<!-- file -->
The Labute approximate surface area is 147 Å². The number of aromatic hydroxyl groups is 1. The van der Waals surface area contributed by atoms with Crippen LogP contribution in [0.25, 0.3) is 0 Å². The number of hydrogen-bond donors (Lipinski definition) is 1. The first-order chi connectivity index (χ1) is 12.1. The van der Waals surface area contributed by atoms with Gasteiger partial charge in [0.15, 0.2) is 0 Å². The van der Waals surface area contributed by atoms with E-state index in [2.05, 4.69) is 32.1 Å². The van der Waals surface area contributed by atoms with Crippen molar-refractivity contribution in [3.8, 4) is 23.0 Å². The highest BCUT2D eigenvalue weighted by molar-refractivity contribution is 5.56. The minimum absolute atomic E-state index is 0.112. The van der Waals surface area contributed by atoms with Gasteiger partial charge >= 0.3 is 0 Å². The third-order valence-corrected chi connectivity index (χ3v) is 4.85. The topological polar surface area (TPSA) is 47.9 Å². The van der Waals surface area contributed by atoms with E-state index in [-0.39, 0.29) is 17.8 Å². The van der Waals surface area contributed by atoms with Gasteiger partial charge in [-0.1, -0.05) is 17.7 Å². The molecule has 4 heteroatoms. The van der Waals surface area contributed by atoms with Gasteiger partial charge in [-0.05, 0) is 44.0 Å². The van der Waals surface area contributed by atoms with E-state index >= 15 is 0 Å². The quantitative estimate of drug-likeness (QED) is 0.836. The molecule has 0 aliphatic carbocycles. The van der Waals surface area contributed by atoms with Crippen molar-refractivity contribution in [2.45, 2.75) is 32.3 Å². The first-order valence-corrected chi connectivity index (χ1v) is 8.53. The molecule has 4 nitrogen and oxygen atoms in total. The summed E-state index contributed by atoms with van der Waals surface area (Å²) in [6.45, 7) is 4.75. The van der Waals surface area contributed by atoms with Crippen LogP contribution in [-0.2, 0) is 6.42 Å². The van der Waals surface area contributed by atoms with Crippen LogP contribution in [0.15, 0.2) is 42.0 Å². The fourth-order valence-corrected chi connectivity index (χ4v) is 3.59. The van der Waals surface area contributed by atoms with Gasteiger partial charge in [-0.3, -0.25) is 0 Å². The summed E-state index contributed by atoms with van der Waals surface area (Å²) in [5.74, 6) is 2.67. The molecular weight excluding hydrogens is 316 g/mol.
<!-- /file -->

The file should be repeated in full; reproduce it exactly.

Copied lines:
The Labute approximate surface area is 147 Å². The number of aromatic hydroxyl groups is 1. The van der Waals surface area contributed by atoms with Crippen LogP contribution in [0.25, 0.3) is 0 Å². The number of hydrogen-bond donors (Lipinski definition) is 1. The first-order chi connectivity index (χ1) is 12.1. The van der Waals surface area contributed by atoms with Gasteiger partial charge in [0.15, 0.2) is 0 Å². The van der Waals surface area contributed by atoms with E-state index in [2.05, 4.69) is 32.1 Å². The van der Waals surface area contributed by atoms with Crippen molar-refractivity contribution in [3.8, 4) is 23.0 Å². The highest BCUT2D eigenvalue weighted by molar-refractivity contribution is 5.56. The minimum absolute atomic E-state index is 0.112. The van der Waals surface area contributed by atoms with Gasteiger partial charge >= 0.3 is 0 Å². The third-order valence-corrected chi connectivity index (χ3v) is 4.85. The topological polar surface area (TPSA) is 47.9 Å². The van der Waals surface area contributed by atoms with E-state index in [-0.39, 0.29) is 17.8 Å². The van der Waals surface area contributed by atoms with Gasteiger partial charge in [-0.1, -0.05) is 17.7 Å². The molecule has 4 heteroatoms. The van der Waals surface area contributed by atoms with Gasteiger partial charge in [-0.05, 0) is 44.0 Å². The van der Waals surface area contributed by atoms with E-state index >= 15 is 0 Å². The quantitative estimate of drug-likeness (QED) is 0.836. The molecule has 0 aliphatic carbocycles. The van der Waals surface area contributed by atoms with Crippen molar-refractivity contribution in [2.45, 2.75) is 32.3 Å². The first-order valence-corrected chi connectivity index (χ1v) is 8.53. The molecule has 4 nitrogen and oxygen atoms in total. The summed E-state index contributed by atoms with van der Waals surface area (Å²) in [6.45, 7) is 4.75. The van der Waals surface area contributed by atoms with Crippen LogP contribution in [-0.2, 0) is 6.42 Å². The van der Waals surface area contributed by atoms with Crippen LogP contribution in [0.15, 0.2) is 42.0 Å². The fourth-order valence-corrected chi connectivity index (χ4v) is 3.59. The van der Waals surface area contributed by atoms with Gasteiger partial charge in [-0.3, -0.25) is 0 Å². The summed E-state index contributed by atoms with van der Waals surface area (Å²) in [5.74, 6) is 2.67. The molecular weight excluding hydrogens is 316 g/mol.